Data, Models, and Other Technical Resources for a Watershed Approach
National Water Information Center (NWIS) provides access to USGS water-resources data collected at approximately 1.5 million sites in all 50 States, the District of Columbia, and Puerto Rico.
- What is the condition of our Nation's streams, rivers, and ground water?
- How are these conditions changing over time?
- How do natural features and human activities affect these conditions, and where are those effects most pronounced?
National Wetlands Inventory Center: The National Wetlands Inventory (NWI) of the U.S. Fish and Wildlife Service produces information on the characteristics, extent, and status of the nation's wetlands and deepwater habitats. This database is used by federal, state, and local agencies; academic institutions; the U.S. Congress; and the private sector.
Water Quality Data (WQX): The Water Quality Exchange (WQX) is where partners submit water quality data and the Water Quality Portal is the mechanism to retrieve water monitoring data from EPA. Water quality, biological, and physical data is used by state environmental agencies, EPA and other federal agencies, universities, private citizens, and many others.
Hows My Waterway - as designed to provide the general public with information about the condition of their local waters based on data that states, federal, tribal, local agencies and others have provided to EPA.
Water Quality Reporting Database (ATTAINS): This database displays the most current available information provided by the states in their biennial integrated water quality assessment reports prepared under sections 305(b) and 303(d) of the Clean Water Act.
Water Use Data: The U.S. Geological Survey has put this site together to offer real-time water data, a suspended sediment database, maps, and GIS data for water resources.
Watershed Assessment, Tracking & Environmental Results (WATERS) is an EPA integrated information system for the nation's surface waters. This framework allows you to access data regarding water quality, permitting, safe drinking water, and nonpoint source pollution.
Spreadsheet Tool for Estimating Pollutant Load (STEPL) employs simple algorithms to calculate nutrient and sediment loads from different land uses and the load reductions that would result from the implementation of various best management practices (BMPs).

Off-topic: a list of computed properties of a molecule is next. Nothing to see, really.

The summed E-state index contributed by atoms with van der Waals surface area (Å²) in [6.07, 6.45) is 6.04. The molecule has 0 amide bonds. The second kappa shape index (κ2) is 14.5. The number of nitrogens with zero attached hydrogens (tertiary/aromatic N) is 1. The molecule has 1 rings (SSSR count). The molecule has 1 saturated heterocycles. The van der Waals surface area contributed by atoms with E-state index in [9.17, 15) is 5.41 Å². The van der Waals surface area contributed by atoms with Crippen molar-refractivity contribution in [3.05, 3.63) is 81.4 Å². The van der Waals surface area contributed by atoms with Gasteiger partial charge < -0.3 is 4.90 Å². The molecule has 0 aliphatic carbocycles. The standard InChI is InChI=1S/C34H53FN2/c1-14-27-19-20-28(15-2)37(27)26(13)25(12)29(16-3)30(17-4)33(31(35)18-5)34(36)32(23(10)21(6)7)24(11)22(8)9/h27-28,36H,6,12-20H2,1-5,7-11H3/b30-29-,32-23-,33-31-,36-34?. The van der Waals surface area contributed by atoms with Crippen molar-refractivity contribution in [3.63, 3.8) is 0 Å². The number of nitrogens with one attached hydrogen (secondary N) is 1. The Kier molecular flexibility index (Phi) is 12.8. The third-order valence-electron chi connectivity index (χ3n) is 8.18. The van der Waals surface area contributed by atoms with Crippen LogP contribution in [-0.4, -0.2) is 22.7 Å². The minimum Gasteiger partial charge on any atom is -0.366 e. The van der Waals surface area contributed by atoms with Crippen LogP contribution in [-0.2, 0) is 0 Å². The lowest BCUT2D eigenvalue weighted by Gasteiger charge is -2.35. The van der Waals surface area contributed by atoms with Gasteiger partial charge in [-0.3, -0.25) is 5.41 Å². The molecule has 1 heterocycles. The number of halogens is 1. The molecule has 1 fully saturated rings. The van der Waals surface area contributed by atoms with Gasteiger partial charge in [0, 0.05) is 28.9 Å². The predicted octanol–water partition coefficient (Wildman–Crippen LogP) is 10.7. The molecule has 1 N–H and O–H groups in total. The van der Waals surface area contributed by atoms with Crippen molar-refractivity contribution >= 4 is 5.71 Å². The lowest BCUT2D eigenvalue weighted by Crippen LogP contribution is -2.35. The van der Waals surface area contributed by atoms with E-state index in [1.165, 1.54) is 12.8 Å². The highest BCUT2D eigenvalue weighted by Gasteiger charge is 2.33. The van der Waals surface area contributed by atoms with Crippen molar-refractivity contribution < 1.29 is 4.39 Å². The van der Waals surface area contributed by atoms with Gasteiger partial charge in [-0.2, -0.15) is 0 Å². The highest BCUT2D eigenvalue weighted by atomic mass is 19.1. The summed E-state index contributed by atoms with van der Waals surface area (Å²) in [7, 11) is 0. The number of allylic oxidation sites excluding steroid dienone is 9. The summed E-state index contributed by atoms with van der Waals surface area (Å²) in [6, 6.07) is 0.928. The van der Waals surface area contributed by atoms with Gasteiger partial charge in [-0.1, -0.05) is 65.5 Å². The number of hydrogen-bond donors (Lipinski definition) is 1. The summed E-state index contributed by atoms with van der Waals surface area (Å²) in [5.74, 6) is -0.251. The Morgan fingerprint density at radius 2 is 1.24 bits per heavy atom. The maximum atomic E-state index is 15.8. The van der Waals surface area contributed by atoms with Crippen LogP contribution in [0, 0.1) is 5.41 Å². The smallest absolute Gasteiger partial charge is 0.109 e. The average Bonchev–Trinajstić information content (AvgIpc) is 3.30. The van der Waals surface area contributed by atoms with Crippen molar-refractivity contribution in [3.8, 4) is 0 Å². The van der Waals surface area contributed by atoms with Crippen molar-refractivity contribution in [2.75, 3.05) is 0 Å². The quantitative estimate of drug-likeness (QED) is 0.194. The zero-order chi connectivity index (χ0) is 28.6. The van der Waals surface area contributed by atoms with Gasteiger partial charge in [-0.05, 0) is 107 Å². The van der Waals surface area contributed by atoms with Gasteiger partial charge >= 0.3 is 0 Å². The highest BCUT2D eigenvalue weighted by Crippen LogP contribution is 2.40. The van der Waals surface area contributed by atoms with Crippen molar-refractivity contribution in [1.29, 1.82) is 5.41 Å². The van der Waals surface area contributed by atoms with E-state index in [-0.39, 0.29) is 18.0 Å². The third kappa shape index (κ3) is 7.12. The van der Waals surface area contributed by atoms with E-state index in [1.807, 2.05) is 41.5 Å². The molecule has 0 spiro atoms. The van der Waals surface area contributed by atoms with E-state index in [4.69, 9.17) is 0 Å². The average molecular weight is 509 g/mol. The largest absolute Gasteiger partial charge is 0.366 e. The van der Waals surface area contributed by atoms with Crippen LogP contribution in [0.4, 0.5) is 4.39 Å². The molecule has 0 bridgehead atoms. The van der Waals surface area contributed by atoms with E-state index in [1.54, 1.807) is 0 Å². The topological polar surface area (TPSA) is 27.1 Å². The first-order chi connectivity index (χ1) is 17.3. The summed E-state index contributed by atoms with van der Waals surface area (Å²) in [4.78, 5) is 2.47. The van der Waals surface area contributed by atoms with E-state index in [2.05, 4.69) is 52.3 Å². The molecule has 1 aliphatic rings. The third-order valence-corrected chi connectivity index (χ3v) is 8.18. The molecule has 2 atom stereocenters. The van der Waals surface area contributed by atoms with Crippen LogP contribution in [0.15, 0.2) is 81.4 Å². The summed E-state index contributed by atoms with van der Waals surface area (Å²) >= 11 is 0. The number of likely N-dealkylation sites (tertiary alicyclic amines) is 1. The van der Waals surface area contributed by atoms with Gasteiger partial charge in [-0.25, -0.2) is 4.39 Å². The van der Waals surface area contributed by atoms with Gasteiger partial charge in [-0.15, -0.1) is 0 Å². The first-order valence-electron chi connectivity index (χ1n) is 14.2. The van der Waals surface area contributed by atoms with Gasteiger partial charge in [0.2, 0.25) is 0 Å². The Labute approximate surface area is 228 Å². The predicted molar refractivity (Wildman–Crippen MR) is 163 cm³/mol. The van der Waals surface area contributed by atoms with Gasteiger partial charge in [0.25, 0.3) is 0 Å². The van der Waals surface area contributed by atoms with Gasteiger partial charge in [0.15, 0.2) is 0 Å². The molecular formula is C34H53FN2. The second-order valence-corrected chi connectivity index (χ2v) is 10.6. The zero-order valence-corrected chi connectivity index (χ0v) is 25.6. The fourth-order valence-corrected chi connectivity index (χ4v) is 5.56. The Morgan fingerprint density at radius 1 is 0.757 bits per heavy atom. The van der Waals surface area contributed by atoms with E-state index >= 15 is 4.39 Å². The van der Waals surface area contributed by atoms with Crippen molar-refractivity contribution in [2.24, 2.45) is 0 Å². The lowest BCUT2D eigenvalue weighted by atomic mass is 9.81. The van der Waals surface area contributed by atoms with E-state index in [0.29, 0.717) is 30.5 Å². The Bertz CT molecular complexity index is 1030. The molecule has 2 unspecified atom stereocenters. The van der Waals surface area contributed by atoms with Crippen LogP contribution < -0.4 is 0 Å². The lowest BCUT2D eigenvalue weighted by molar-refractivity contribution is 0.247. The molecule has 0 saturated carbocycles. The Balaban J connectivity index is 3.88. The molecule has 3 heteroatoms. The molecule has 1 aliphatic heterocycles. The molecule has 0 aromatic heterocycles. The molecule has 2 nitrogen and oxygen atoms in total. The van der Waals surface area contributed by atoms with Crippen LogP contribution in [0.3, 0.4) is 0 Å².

The Region 5 Model is an Excel workbook that provides a gross estimate of sediment and nutrient load reductions from the implementation of agricultural and urban BMPs.
Recovery Potential Screening (RPS) Tool - The RPS provides a systematic approach for comparing watersheds, their condition and how well they may respond to restoration or protection efforts.
- Better Assessment Science Indicating Point and Nonpoint Sources (BASINS),
- Storm Water Management Model (SWMM) and
- Water Quality Analysis Simulation Program (WASP).
Mid-Atlantic Nonpoint Source Watershed Implementation Tracking - This map displays state nonpoint source (NPS) management plans, the annual reports of the state nonpoint source work as well as the watershed implementation plans and NPS progress reports for the mid-Atlantic states.
These technical memoranda assist organizations conducting watershed projects, particularly those projects that address nonpoint sources of pollution. Many of the lessons learned from the Clean Water Act Section 319 National Nonpoint Source Monitoring Program are incorporated in these publications.
- Technical Memorandum #1 Adjusting for Depreciation of Land Treatment When Planning Watershed Projects (pdf)
- Technical Memorandum #2 Relative Applicability of Particle Distribution Measures and Bank Slope Stability in Evaluating NPS Watershed Projects (pdf)
- Technical Memorandum #3 Minimum Detectable Change and Power Analysis (pdf)
- Technical Memorandum #4 Applying Benthic Macroinvertebrate Multimetric Indexes to Stream Condition Assessments (pdf)
- Technical Memorandum #5 Presenting Results (pdf)